On Wednesday the U.S. Senate passed a bill, which if passed by the House as expected, will avert a government shutdown. The House and the Senate; Republicans and Democrats have differing views on how to resolve the country's longer term budget challenges.
AP Photo/J. Scott Applewhite, File
The U.S. Senate on Wednesday approved legislation to avert a government shutdown next week, freeing Democrats and Republicans to spend the next few months arguing over deeply divided strategies to shrink longer-term budget deficits.
The bill, which would keep government agencies and programs funded through the end of the fiscal year on Sept. 30, must go back to the House of Representative for final approval on Thursday.
House Appropriations Committee Chairman Hal Rogers said he was pleased with the bill and believes it can pass the Republican-controlled House.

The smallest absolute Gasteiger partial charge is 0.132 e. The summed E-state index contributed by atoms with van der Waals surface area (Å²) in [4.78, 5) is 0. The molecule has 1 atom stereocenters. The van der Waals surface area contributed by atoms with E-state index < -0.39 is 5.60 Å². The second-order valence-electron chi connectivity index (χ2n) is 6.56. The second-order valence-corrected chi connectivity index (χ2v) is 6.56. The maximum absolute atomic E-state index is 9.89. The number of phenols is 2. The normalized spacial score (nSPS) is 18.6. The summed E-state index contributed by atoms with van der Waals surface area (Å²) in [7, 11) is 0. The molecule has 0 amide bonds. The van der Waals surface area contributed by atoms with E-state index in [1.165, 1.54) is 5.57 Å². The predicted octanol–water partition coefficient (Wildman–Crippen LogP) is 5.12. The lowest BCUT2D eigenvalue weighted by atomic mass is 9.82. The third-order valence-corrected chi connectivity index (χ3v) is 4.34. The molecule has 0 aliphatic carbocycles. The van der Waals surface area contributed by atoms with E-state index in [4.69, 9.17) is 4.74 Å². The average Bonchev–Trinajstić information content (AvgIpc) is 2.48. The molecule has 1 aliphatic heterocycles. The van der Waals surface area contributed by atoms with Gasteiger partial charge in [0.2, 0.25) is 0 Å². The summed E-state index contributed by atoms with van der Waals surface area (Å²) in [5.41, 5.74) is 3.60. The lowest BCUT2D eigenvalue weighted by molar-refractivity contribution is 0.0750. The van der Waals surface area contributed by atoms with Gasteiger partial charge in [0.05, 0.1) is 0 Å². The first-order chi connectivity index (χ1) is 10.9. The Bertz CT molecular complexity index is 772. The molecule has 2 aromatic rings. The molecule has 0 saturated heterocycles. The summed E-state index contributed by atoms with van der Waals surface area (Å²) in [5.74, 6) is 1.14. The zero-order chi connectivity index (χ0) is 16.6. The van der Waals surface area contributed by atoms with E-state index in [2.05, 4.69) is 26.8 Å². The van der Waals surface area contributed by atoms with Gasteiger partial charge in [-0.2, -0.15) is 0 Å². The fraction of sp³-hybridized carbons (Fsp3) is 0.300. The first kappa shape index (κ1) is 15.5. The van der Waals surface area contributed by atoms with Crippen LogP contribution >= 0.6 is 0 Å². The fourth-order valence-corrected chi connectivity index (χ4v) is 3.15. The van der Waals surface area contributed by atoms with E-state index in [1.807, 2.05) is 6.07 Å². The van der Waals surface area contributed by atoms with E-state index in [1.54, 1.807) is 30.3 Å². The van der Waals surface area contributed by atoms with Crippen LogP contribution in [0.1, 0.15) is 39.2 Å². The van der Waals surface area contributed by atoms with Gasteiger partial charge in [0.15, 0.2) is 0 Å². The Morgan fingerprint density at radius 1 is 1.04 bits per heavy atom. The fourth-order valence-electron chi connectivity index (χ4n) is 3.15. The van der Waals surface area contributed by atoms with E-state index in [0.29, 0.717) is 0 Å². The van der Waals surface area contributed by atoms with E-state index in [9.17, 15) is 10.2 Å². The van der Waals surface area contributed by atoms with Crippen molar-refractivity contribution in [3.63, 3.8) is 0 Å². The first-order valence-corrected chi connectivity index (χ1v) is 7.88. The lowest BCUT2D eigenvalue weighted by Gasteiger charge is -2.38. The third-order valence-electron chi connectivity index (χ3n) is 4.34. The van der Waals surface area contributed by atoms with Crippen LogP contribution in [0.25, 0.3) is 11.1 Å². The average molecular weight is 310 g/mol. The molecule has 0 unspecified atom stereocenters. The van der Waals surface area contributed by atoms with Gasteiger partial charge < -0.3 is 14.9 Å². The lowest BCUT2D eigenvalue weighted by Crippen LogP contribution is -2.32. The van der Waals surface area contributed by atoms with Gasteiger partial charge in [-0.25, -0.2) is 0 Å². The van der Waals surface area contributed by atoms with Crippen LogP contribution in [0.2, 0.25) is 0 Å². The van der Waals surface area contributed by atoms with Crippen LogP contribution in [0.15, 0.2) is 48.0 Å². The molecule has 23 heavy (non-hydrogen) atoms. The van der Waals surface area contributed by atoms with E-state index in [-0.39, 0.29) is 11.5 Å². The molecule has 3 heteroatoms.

"It's a great success," Rogers told reporters. He called the effort a "healthy start" toward returning to a normal, bipartisan budgeting process.
The measure, approved by a 73-26 vote, keeps in place $85 billion in automatic spending cuts, but it offers the military and some domestic agencies more flexibility to shift funds within these reduced budgets to higher-priority programs.
Without new government spending legislation enacted by March 27, federal agencies and discretionary programs ranging from the Department of Transportation to national parks would have faced a shutdown.